When considering Premium IOLs as a surgeon, there are a number of items that must be taken into account. There are a deluge of articles written in the magazines, but it is still very important to review the basics.
Some implants are simpler to start with, but my strongest recommendation is to either do refractive surgery yourself for these patients, or form an alliance with a refractive surgeon. Many of your local refractive surgeons would be happy form a relationship of mutual respect, where they work with you to achieve the best results for your patients. It is best that this relationship be formed PRIOR to your embarking on premium IOLs so that full details of cost and expectations are addressed.
Category of the Implants
The only currently approved accommodative IOL is the Crystalens. The Synchrony lens is in the pipelines to arrive. These implants are monofocal in nature and as such they behave similar to other standard implants.
The current models approved by the FDA in US are ReZoom, Tecnis Multifocal and the ReSTOR family. The implants behave differently due to their design. I would not recommend these implants for patients that have had Radial Keratotomy or Hyperopic LASIK in the past. In the Radial Keratotomy patients, the glare and halos are further amplified. In patients with prior Hyperopic LASIK/PRK, the central cornea is further steepened and the prolate nature of the cornea has greater spherical aberration. These implants, when combined with such higher order aberrations, further amplify the glare and the halos.
Patients that have had prior Myopic LASIK/PRK actually do very well with these implants. The biggest issue is accurate lens calculation in post refractive eye and possible need for enhancement. Before the cataract surgery with the Multifocal implants in these patient, the question of "can these patient have and enhancement?" must be answered by the LASIK surgeon.
One important note about these implants is that they perform optimally only when complete emmetropia has been achieved. That basically means there is very little room for calculation mistakes. More on this later on the page.
Toric IOLs are basically standard monofocal implants with a modified surface that accounts for correction of astigmatism. These implants require precise pre-operative measurements of the corneal astigmatism. The correct axis of astigmatism is a challenge as different instruments give different readings specially when patients end up moving their head and also when the patient lies down for surgery their eye may cyclotort. Additionally surgical manipulation of the eye will also further cyclotort the eye. There are many challenges in this regard. Placing pre-operative markers on the eye in a seated position, may alleviate some these issues, but still remain challenging.
Many cataract surgeons have never been faced with the issues of such extreme accuracy in the past. LASIK surgeons learn very early on that an absolute must in pre-operative consultation is discussion of "enhancements." Even though LASIK is extremely accurate, there is still a small percentage of patients (typically less than 5%) that will need an enhancement with the modern Custom laser treatments. If we held cataract surgery to the same standards, the current most optimized formulas would achieve a rate of better than 70% within +/- 0.50 D and 90% within +/- 1.0 D. If cataract surgeons head such results, it would behoove them to practice with discussion of "enhancements" as a standard topic of discussion for cataract surgery.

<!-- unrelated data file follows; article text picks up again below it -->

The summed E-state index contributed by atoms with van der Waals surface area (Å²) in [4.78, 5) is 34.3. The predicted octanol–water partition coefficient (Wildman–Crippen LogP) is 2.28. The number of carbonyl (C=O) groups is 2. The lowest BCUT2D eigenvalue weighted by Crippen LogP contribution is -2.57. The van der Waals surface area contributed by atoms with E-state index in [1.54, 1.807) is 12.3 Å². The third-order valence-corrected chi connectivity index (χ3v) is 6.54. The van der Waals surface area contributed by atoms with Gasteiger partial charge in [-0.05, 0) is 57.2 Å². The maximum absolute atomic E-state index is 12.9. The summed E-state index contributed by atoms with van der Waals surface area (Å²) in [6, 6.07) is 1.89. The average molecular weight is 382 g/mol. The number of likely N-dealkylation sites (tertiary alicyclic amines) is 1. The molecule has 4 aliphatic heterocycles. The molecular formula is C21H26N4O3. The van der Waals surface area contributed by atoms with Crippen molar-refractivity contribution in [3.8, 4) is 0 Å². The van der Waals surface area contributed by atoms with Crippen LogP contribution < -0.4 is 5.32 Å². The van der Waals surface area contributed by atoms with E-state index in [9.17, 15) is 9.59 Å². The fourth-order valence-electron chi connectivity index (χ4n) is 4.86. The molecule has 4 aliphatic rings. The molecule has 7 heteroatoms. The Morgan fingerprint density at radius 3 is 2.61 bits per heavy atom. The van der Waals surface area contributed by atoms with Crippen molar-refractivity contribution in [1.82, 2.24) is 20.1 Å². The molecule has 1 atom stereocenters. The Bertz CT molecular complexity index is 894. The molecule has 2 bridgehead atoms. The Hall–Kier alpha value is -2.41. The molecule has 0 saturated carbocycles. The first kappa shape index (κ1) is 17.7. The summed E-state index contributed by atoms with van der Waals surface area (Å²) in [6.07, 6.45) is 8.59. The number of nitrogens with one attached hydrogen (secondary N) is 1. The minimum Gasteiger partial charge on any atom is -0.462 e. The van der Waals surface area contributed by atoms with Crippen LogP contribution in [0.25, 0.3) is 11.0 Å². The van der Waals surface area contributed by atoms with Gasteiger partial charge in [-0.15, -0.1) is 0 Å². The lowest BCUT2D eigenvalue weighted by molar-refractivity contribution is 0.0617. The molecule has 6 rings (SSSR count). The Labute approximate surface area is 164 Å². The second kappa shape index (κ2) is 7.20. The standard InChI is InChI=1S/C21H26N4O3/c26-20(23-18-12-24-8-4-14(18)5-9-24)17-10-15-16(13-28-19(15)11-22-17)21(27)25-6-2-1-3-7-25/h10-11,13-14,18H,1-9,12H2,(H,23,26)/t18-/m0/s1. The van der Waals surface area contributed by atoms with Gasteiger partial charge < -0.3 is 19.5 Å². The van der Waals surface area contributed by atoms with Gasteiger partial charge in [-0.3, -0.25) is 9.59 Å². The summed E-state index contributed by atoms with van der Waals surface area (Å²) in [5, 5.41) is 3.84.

Enhancement can be achieved by either doing a lens exchange or doing a LASIK surgery once the eye has healed from the cataract surgery. I strongly advocate for LASIK surgery as it is going to provide by far the most accurate results and finalize the care for the patient. I typically do LASIK for about 10% of my premium IOL patients (planned or un-planned). As a standard, I advocate for evaluating all Premium IOL patients as LASIK patients; ATLAS corneal topography and pachymetry at a minimum. Additional testing such as macular OCT and specular microscopy are urged.
If the patient is not a good candidate for LASIK, they should not have Multifocal IOLs. Accommodative and Toric IOLs may be considered only if fully discussed with the patient that emmetropia may not be achieved.
The cost of enhancement should also be discussed; failure to do so, can cause significant stain on a relationship with an already suboptimal result. Alternatively, a surgeon may raise their complete fee and build the cost of the enhancements into the new fee, so there is no need for discussing costs later.
It is important to be completely frank with the patient about the Premium IOLs. With Multifocal IOLs, discussion of glare and halos is a must. Many of the Multifocal IOLs still have a tendency to behave as a bi-modal implant where there are definite "sweet spots" where the patient is in best focus. With Toric IOLs, presbyopia must be addressed, as well as options of monovision. Lack of accommodation with "accommodative" IOLs is an important topic as well.
As a Stockton cataracts, cornea and refractive surgeon, I must profess how exciting these new technologies have been. The patients have enjoyed tremendous freedom with these implants and are very happy. Although it may seem daunting before starting with these implants, having a good refractive surgeon as your back-up / mentor may prove to be very comforting and rewarding.